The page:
Cog Notes: Crude lobbying over school admissions policy may prove effective
Angry middle-class parents have been bombarding the Minister for Education with letters
Jan O’Sullivan: move to limit past-pupil quota
Angry middle-class parents have been bombarding Jan O’Sullivan with letters denouncing plans to regulate admissions policies.
In a two-month period before Christmas, the Minister for Education received more than 50 complaints about provisions in the Education (Admission to Schools) Bill that would limit the number of places schools could reserve for children of past pupils.The correspondence, released under the Freedom of Information Act, included letters dictated by the past-pupil unions of fee-paying schools in which the provisions are described as “nothing short of ideologically motivated vandalism of our education sector”.
Fellow Fine Gael TDs Mary Mitchell O’Connor and Alan Shatter were also targeted with letters. One parent wrote: “In the last election when I voted Fine Gael, never did I imagine that the junior party of the Coalition would be allowed ride roughshod over the traditional values of Fine Gael voters.”
It’s not subtle, but this lobbying could prove effective in determining the Bill’s final wording.
Music without competition
It’s a competitive world out there, and the longer you can keep it at bay the better. So believe the people behind Corfhéile na Scoileanna, billed as “Ireland’s leading non-competitive music festival for young people”. Given the trend towards X Factor-style talent competitions, the event is a countercultural initiative, organised and run by primary teachers “who want pupils to enjoy the experience of performing without worrying about winning or losing”.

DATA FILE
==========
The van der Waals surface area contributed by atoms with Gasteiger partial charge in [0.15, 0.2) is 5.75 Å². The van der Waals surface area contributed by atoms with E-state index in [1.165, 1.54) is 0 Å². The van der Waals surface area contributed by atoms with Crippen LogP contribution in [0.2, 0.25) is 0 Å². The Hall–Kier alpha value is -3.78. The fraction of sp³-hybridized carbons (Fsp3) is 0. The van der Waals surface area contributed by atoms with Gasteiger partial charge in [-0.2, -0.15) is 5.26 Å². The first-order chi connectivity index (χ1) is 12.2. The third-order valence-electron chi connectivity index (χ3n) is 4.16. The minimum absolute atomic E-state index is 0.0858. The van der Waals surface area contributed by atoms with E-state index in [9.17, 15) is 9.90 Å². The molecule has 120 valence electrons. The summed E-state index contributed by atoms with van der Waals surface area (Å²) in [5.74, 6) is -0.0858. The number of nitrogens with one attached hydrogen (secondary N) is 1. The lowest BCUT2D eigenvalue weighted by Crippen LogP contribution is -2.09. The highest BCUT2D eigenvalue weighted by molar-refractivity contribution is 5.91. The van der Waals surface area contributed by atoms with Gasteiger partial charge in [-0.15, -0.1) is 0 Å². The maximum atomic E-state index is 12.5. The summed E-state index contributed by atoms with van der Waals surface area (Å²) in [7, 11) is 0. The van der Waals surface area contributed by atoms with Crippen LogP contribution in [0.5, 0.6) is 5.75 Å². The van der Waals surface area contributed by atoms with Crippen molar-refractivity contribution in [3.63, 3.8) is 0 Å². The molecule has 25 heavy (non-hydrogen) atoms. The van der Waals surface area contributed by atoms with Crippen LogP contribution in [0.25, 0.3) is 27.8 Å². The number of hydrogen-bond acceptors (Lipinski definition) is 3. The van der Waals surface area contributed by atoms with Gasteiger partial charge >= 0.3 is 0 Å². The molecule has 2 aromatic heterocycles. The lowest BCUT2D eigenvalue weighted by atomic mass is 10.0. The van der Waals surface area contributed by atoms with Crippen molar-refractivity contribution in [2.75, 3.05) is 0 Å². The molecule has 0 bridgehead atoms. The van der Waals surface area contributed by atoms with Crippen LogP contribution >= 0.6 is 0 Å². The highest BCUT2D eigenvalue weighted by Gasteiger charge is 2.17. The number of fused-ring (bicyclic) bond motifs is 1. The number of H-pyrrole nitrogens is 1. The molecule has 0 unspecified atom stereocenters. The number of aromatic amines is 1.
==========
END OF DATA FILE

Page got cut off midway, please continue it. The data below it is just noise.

The five-day festival at the National Basketball Arena in Tallaght will be opened this evening by music educationalist Gabrielle McCann. Every year, up to 5,000 children take part in the event.
Student creates Gaeilge app
Can’t think of that word as Gaeilge? Dundalk teenager Cormac Kinsella has come up with a nifty solution: a phone app that allows users to rapidly translate from English to Irish or vice-versa.
The second-year student at Coláiste Lú, Dundalk, is a product of Drogheda’s CoderDojo club. He developed the app as a free-of-charge service, using the internet resources of Focal.ie, the terminology database developed by DCU in collaboration with Foras na Gaeilge.
The 14-year-old released an Android app last year and has now had approval for an iPhone version.
Travel bursary deadline
Applications are open for this year’s EIL Travel Awards under which 35 people will get fully funded international travel in summer 2015, to immerse themselves in another culture. It’s all part of the EIL mission “to enrich lives, and inspire global citizenship”.
Categories include young programmes, an active-retirement award and themed global-awareness programmes. The awards are aimed at people who have a history of voluntary involvement in their school, college or community.
See eilireland.org/ travel-awards. Closing time for applications is 12pm on March 10th
Study of migrant students
NUI Galway’s school of education is seeking students to take part in a research study on the university experience of migrant students in Ireland.
PhD student Maeve Dunne, who is lead researcher, says: “There is a lot of discussion on the issue of diversity in education, yet very little communication takes place with the students themselves.”
Email firstname.lastname@example.org. Details will be confidential.
Any other business
- Regional heats of the Fresh Film Festival competition continue in Dublin this week ahead of the finals in Limerick on March 23rd-28th. The festival encourages young people from Ireland and overseas, aged seven to 18, to create and share films. freshfilmfestival.net
- The first all-Ireland conference on immersion education will be held on May 15th-16th at Mary Immaculate College, Limerick. Organisers are inviting researchers to submit papers for the conference before February 28th. tumoideachas2015.ie